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DNS Hosting FAQ

What are Execulink’s DNS hosts?

If Execulink is acting as your DNS host, these are the DNS servers/hosts that should be present in your domain’s WHOIS record:


How can I tell who is hosting the DNS records for my domain?

The WHOIS record for your domain contains the host names for your current DNS servers/hosts.

How do I change the DNS hosts for my domain?

If Execulink is the Registrar for your domain, send an e-mail to with the domain name and the desired DNS hosts. DNS host updates can only be authorized by a valid contact for either the domain or the associated Execulink account.

If Execulink is not the Registrar for your domain, reach out to your current Registrar to find out their process for having DNS host changes completed.

Note: Because changing DNS hosts ultimately changes the DNS servers that are responsible for all of a domain’s DNS records, doing so has the potential to impact all DNS records for that domain, including the MX (mail) record.

  • As such, if you are switching DNS hosts but have some DNS records that should not be changing, you’ll want to ensure that your new DNS host has all of the required DNS records in place for your domain prior to migrating the DNS hosting over to them.
  • This would typically be accomplished by requesting a copy of your domain’s zone file from the current DNS host, and then providing that information to your future DNS host, along with details specifying which records need to be kept.

How do I make or request a DNS record update if Execulink is hosting my DNS records?

To have the DNS records for your domain updated when Execulink is serving as the DNS host, send an e-mail to with the specifics, and a member of our Domain Administration team will make the DNS record update(s) for you.

DNS record changes can only be authorized by a valid contact for either the domain or the associated Execulink account. DNS record change requests received from other individuals will not be processed until they have been authorized by a valid contact.

What are some of the more common DNS records?

  • MX Record: The Mail eXchanger (MX) record, also sometimes referred to as a ‘mail’ record, specifies where e-mail for a specific domain should be routed.
  • Blank/Root Record: Refers to the root domain name with nothing tacked on to the front of it. (i.e.,, etc.)
  • WWW Record: Refers to any domain name with ‘www.’ affixed to the front, such as,, etc. The WWW record is almost exclusively used for websites.
  • A Record: Used to point a domain or subdomain to a specific IP address.
  • CNAME Record: An alias used to map one host name (i.e. a domain or subdomain) to another. The two host names do not have to belong to the same root domain.
  • TXT Record: A record that contains arbitrary text. Most commonly used for SPF and DKIM records, or to verify domain ownership for some services.
  • PTR / Reverse DNS Record : This type of record is a bit of a departure from the norm, as it maps an IP address to a specific host name, rather than vice versa. Reverse DNS records are typically important for clients who send e-mail out through their own mail server, as many other mail servers on the internet will reject messages from servers which do not have a valid reverse DNS record in place.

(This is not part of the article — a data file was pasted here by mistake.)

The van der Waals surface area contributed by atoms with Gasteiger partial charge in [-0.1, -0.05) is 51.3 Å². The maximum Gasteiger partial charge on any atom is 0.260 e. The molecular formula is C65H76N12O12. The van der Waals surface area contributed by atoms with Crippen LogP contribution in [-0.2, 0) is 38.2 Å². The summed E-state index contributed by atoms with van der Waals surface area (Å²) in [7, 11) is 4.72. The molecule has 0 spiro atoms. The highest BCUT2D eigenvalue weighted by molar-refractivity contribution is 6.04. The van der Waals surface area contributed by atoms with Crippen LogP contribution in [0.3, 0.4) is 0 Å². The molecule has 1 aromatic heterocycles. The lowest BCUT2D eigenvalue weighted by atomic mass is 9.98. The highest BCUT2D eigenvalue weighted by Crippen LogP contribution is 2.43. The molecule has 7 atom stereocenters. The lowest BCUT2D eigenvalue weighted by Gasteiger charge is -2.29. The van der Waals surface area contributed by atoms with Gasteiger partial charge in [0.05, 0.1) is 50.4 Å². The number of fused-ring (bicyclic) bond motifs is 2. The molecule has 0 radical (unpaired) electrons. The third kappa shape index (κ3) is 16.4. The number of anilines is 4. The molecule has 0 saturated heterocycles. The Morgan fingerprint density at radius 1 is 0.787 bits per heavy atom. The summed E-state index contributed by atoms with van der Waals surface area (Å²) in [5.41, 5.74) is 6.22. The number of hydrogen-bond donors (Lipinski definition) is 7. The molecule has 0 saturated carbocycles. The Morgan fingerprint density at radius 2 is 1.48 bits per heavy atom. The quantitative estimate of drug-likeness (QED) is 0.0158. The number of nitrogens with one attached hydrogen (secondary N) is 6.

How long does it take for a DNS record change to become live (active)?

Although DNS updates can appear ‘live’ within a few hours after a DNS record update has been made, it can take up to 48 hours for any change to completely propagate across the net. This interval is often referred to as the DNS propagation period.

During this propagation period, it is not uncommon for some servers to be aware of the recent updates, while others are not.

For example, let’s assume that a domain’s MX (mail) record has just been updated from to (Remember, an MX record specifies where e-mail for a domain should be routed.) During the DNS propagation period following that update, it’s not unusual for some mail hosts to route e-mail for that domain to, while others still route e-mail to Eventually, once the DNS update has propagated across all servers, all mail hosts should route mail appropriately to as desired.

What is a DNS lookup and how do I perform one?

A DNS lookup allows you to query a DNS server for a specific DNS record for a domain. For example, you could look up the MX (mail) record for a domain, or the ‘WWW’ record, etc.

There are a slew of online DNS lookup tools that can be used. These can be found pretty easily via a simple Google search.

Windows and MAC users can also make use of the nslookup command via the Command Prompt or Terminal programs respectively. Here are a few variations of that command for some of the more common DNS lookups:

  • nslookup -ty=mx – This will return the MX (mail) record for
  • nslookup – This will return the blank/root record for
  • nslookup – This will return the WWW record for
  • nslookup – This will return the DNS record for the sub-domain,
  • nslookup -ty=txt – This will return any TXT (text) records for, which would include any SPF records.

Note: We are using as our example domain in the commands above. To perform the lookups for a different domain, simply replace with the preferred domain.

What is a DNS zone file?

A zone file is just a technical term for the file that resides on a DNS server that contains the specific DNS records for a domain.